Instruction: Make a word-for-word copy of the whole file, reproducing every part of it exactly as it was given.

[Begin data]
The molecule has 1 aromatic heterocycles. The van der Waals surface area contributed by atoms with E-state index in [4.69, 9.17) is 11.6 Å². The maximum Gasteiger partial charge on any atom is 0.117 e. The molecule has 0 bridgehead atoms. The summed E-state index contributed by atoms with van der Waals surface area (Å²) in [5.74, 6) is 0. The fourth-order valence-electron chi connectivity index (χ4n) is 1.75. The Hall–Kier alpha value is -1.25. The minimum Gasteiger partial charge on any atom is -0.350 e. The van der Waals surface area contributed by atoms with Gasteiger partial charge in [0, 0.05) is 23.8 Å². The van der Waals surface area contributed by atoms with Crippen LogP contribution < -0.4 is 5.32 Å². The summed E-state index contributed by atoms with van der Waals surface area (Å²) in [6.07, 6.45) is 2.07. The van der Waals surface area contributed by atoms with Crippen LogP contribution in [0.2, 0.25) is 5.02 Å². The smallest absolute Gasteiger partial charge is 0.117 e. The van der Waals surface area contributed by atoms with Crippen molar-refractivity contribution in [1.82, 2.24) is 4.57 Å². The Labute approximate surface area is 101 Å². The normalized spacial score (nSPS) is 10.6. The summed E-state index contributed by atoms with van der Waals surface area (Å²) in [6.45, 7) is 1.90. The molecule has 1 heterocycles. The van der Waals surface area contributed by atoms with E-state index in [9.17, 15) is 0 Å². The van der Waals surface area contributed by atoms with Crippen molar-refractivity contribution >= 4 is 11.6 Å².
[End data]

The molecule has 1 aromatic heterocycles. The van der Waals surface area contributed by atoms with E-state index in [4.69, 9.17) is 11.6 Å². The maximum Gasteiger partial charge on any atom is 0.117 e. The molecule has 0 bridgehead atoms. The summed E-state index contributed by atoms with van der Waals surface area (Å²) in [5.74, 6) is 0. The fourth-order valence-electron chi connectivity index (χ4n) is 1.75. The Hall–Kier alpha value is -1.25. The minimum Gasteiger partial charge on any atom is -0.350 e. The van der Waals surface area contributed by atoms with Gasteiger partial charge in [0, 0.05) is 23.8 Å². The van der Waals surface area contributed by atoms with Crippen LogP contribution < -0.4 is 5.32 Å². The summed E-state index contributed by atoms with van der Waals surface area (Å²) in [6.07, 6.45) is 2.07. The van der Waals surface area contributed by atoms with Crippen LogP contribution in [0.2, 0.25) is 5.02 Å². The smallest absolute Gasteiger partial charge is 0.117 e. The van der Waals surface area contributed by atoms with Crippen molar-refractivity contribution in [1.82, 2.24) is 4.57 Å². The Labute approximate surface area is 101 Å². The normalized spacial score (nSPS) is 10.6. The summed E-state index contributed by atoms with van der Waals surface area (Å²) in [6.45, 7) is 1.90. The molecule has 1 heterocycles. The van der Waals surface area contributed by atoms with E-state index in [9.17, 15) is 0 Å². The van der Waals surface area contributed by atoms with Crippen molar-refractivity contribution >= 4 is 11.6 Å².